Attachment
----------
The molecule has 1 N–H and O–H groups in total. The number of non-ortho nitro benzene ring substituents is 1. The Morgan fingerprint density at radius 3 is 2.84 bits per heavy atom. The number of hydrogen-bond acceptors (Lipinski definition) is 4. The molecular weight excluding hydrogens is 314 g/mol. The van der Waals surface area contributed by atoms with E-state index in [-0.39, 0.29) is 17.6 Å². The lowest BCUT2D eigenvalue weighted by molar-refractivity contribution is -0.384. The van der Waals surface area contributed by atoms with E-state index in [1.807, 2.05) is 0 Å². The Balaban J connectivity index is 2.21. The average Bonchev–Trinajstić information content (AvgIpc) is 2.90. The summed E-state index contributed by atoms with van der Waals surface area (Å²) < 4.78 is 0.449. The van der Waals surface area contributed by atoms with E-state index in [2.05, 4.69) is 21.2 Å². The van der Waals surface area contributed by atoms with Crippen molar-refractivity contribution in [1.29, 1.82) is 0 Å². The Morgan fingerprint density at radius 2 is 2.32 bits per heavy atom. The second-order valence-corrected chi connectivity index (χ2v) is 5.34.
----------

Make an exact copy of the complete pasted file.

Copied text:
The molecule has 1 N–H and O–H groups in total. The number of non-ortho nitro benzene ring substituents is 1. The Morgan fingerprint density at radius 3 is 2.84 bits per heavy atom. The number of hydrogen-bond acceptors (Lipinski definition) is 4. The molecular weight excluding hydrogens is 314 g/mol. The van der Waals surface area contributed by atoms with E-state index in [-0.39, 0.29) is 17.6 Å². The lowest BCUT2D eigenvalue weighted by molar-refractivity contribution is -0.384. The van der Waals surface area contributed by atoms with E-state index in [1.807, 2.05) is 0 Å². The Balaban J connectivity index is 2.21. The average Bonchev–Trinajstić information content (AvgIpc) is 2.90. The summed E-state index contributed by atoms with van der Waals surface area (Å²) < 4.78 is 0.449. The van der Waals surface area contributed by atoms with E-state index in [2.05, 4.69) is 21.2 Å². The van der Waals surface area contributed by atoms with Crippen molar-refractivity contribution in [1.29, 1.82) is 0 Å². The Morgan fingerprint density at radius 2 is 2.32 bits per heavy atom. The second-order valence-corrected chi connectivity index (χ2v) is 5.34.